The off-season is a much-needed respite for the NBA’s beleaguered souls. The three or so months between seasons has its own types of stresses, sure, but summertime is a portal between what was, and what’s to come.
In recent years the off-season has given way to some of the most magnificent player turnarounds. Chris Bosh became three-point threat between the 2013 and 2014 campaigns. Most recently, Victor Oladipo morphed into the NBA’s most-improved player and leader of a franchise thought to be headed for the lottery.
This year, plenty of players have gains to make to improve or continue their career trajectory, but few are as interesting as Clint Capela. The Houston Rockets center is slated to be a restricted free agent this July, and teams will be jumping at the chance to airlift him out of Texas. But for every player who needs a laundry list of things to accomplish, Capela is one who might be best served with some simple advice.
Keep doing what you’re doing.
Capela stands as a beacon of all the things coaches tell centers to do but to which few commit. His emphatic shot blocking is followed by a full sprint down court, signaling only to where he can catch and finish one of James Harden’s lobs.
His screen setting is among the association’s best. Capela doesn’t level defenders in the same way the torso of Steven Adams does. Rather, Capela’s screens are equal parts brain and brawn, giving his ball-handler the chance to dial in the perfect option. Sometimes that means a roll-lob finisher. Other times it’s a patchwork of dribbles to an open three, possibly with a beefy double screen thrown in for good measure. Both choices are fitting of coach Mike D’Antoni’s game plan which has Capela as the team’s muse.
Capela’s bank account will surely bloom this summer. The rebuilding Phoenix Suns drafted him an offer sheet as recently as last week, and plenty more teams would be remiss not to try the same. As traditional centers fall by the wayside, those with elite skill sets have become national treasures. On any other team, however, Capela might not find the same success. Harden and Chris Paul offer scoring threats inside and beyond the three-point line. Sprinkling shooters around the horn further allows Capela’s talents to show, with most Rockets possessions ending in the type of attempt their offense dictates.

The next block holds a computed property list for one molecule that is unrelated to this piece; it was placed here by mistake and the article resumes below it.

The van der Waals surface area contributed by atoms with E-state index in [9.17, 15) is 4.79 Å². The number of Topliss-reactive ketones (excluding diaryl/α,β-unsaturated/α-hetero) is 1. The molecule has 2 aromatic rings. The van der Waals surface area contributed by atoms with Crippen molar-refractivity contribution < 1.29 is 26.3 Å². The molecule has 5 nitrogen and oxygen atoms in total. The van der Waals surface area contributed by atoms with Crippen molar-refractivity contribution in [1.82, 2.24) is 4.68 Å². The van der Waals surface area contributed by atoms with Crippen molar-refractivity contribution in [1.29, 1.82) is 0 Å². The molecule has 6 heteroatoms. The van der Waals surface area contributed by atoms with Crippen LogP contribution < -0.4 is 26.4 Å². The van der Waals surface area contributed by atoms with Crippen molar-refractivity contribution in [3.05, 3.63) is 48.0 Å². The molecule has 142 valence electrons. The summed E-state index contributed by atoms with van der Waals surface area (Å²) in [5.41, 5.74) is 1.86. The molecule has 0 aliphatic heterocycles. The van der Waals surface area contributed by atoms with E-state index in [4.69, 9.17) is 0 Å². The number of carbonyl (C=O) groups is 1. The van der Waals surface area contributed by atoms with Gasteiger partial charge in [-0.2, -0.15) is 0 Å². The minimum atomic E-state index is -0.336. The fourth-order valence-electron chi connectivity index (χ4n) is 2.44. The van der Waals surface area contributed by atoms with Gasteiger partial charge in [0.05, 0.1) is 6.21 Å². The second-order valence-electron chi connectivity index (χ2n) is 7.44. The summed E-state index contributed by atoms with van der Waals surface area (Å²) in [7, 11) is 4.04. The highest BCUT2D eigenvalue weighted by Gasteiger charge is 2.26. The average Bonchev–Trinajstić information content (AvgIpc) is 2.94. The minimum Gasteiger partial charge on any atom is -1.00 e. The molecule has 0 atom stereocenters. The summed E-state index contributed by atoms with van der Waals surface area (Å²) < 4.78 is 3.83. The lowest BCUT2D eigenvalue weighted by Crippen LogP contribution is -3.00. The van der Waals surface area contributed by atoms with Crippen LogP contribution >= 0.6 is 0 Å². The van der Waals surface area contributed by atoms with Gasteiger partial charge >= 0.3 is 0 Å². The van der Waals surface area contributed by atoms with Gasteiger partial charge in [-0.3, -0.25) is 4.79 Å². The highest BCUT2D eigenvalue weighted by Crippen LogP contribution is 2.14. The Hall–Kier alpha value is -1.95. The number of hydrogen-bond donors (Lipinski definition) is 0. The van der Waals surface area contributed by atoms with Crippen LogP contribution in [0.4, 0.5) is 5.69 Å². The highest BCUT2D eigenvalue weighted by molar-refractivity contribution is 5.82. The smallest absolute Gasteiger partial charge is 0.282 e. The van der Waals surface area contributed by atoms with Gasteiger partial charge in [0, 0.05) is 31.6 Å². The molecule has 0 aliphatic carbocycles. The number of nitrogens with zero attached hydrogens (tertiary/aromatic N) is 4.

Wherever Capela lands will be hard pressed to harness his skills in the image of the Rockets. Among centers through the regular season, Capela managed just 3,814 touches, a couple thousand fewer than any of Karl-Anthony Towns, Nikola Jokic or Joel Embiid and 17th among all centers. Capela is an anchor without demanding the ball, and an increased workload from his free agency suitors might cause him to regress. Houston has developed Capela into their perfect third option. As is the case in Philadelphia, one team’s “Process” doesn’t equal another teams success. Potential suitors will have to engineer exactly how to use Capela to benefit their system.
Developmentally, Capela can look to Dwight Howard for what not to do when the dollars come calling. An athletic center who led the Orlando Magic to the NBA Finals, Howard fell into the trap of superstardom, making him a seven-foot tall roadblock for win-now teams in Los Angeles, Atlanta and Houston. Capela’s current skill set isn’t quite befitting of superstardom, but on a lesser team and with a huge contract that’s exactly what he’d become. Forcing Capela to create his own shots or lead the team in scoring because of what his salary suggests would detract from that which makes him so effective.
That’s not to say improvement isn’t called for – far from it. Adding a mid-range game as a bailout option is one of a variety of spices Capela can add to his repertoire. But defenses have yet to solve the Capela problem. His game plan each night is extremely specific, but he continues to find ways to be effective. On the off chance Capela lands elsewhere in free agency, playing into what makes him successful in Houston will reap the greatest benefit.